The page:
Nearly 300 trees may be removed from North Glenmore Park for stormwater pipe installation

A large pipe is being installed under the popular green space due to the construction of the southwest Calgary ring road, resulting in the removal of nearly 300 trees.

Trees to be reused for shady fish habitats along Bow and Elbow rivers

A stormwater trunk pipe is being removed from Tsuut'ina First Nation land and rerouted under North Glenmore Park. (Catherine McClelland/CBC)

As many as 277 trees might have to be cut down in North Glenmore Park in southwest Calgary this winter.

A large pipe is being installed under the popular green space, which is on the north side of the Glenmore Reservoir, due to the construction of the Calgary ring road.

The pipe will carry stormwater, which the city says will be treated before pouring into the reservoir. The outfall will be near the Blue Heron picnic area.

Stormwater — which rolls off roads and land in heavy rain or snowfalls — historically has been diverted through the Tsuut'ina First Nation. As part of the agreement to build the southwest Calgary ring road, that pipe is being removed from the nation's land.

Construction is underway in the park, and is expected to be finished by next summer. In the meantime, expect some road and parking closures.

Charles Pullan, the city's senior engineer on the project, spoke with Calgary Eyeopener host Angela Knight about how the construction will affect the landscape and people in the area.

Q: Why are you putting a big pipe under North Glenmore Park?

A: This is part of the southwest Calgary ring road and the utility relocates for utilities that currently cross the Tsuut'ina First Nation. So we're relocating the storm trunk that exists there down 37th Street and through to the Glenmore Reservoir.​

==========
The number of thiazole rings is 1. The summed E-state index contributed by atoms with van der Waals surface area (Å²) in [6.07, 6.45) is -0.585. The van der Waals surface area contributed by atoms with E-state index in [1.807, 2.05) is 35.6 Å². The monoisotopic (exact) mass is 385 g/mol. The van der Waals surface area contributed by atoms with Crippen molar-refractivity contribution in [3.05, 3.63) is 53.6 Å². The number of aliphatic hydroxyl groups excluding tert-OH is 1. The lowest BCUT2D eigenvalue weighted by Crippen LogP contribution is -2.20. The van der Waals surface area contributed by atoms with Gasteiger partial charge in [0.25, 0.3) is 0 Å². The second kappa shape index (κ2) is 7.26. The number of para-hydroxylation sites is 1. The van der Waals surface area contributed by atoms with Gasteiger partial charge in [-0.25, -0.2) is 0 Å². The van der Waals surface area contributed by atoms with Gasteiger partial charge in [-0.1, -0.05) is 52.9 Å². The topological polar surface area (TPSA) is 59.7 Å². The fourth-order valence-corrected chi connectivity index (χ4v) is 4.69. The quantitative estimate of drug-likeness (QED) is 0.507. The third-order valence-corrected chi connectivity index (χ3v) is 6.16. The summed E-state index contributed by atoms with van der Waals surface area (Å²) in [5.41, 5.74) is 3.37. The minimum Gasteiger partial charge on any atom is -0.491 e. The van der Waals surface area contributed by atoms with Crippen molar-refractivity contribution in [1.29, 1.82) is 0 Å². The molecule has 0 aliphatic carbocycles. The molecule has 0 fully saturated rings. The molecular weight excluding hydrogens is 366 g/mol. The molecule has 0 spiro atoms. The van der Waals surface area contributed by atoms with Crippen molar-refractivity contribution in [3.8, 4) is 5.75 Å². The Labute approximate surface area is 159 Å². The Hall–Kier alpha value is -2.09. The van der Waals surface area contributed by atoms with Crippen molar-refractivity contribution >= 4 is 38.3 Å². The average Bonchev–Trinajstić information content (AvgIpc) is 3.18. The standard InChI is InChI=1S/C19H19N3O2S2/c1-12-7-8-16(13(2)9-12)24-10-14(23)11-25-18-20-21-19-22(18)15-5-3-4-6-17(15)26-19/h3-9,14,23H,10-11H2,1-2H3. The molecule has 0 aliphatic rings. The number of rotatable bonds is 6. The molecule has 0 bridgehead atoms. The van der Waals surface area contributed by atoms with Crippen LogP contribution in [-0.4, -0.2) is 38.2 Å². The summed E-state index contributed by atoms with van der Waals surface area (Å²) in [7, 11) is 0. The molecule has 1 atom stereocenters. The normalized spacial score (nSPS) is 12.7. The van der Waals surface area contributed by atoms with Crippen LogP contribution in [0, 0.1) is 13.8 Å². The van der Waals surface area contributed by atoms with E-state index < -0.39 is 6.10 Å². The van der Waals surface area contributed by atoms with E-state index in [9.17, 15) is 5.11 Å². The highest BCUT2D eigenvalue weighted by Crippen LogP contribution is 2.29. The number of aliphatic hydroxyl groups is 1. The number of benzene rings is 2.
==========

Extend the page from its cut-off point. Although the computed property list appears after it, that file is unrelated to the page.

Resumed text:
Q: Where are you with this project right now?

A: We're about halfway done. We've already got the pipe installed down 37th Street between Glenmore Trail and 66th Avenue just into the park.

Then continuing through this winter, we'll be installing the storm trunk through the park and to the Glenmore Reservoir.

Q: You're sort of moving into Phase 2, which is where we get rid of these trees. Why do you have to cut down so many?

A: We're keeping the pipe under the roadway as best we can in North Glenmore Park. Just with the size of the pipe and the size of the excavation, there are some tree impacts along the edge of the roadway there.

Trees in North Glenmore Park are marked to be removed. The city says the trees will be reused as shade for fish habitats. (Catherine McClelland/CBC)

Q: Will you be replanting the trees?

A: With the trees coming out, we're going to be exceeding what our compensation would be for putting trees back in. We're going to be planting over 2,200 trees that are going in the park for replacement of that.

As well, we'll be salvaging the trees that we are taking out and stockpiling them to use for future fish habitat work that we've got on the Bow and Elbow Rivers.

We're going to reuse them as fish habitat, providing shade cover and that for fish to live under and around.

Q: Sounds like it's going to be a big project. How else is the park going to be affected by the work that's being done? 

A: The west half of the park, the roadways, will be closed from the end of this month through April/May timeframe, and with that, we'll be doing the installations there.

We will be keeping the pathway connected and open throughout that time. We'll have a temporary pathway detour just skirting around the edge of construction going through there.

North Glenmore Park is at the south end of Crowchild Trail. It can also be accessed from 37th Street S.W. (Google)

When we're going through and constructing all of this, we're going to take some time to add some additional amenities in the park.

We're going to add a bunch more parking spaces, we're going to improve some picnic sites and some fire pits and we're going to take the currently summer-only washroom there and make it be year-round use.

This interview has been edited for length and clarity.

With files from Caroline Wagner, Catherine McClelland and the Calgary Eyeopener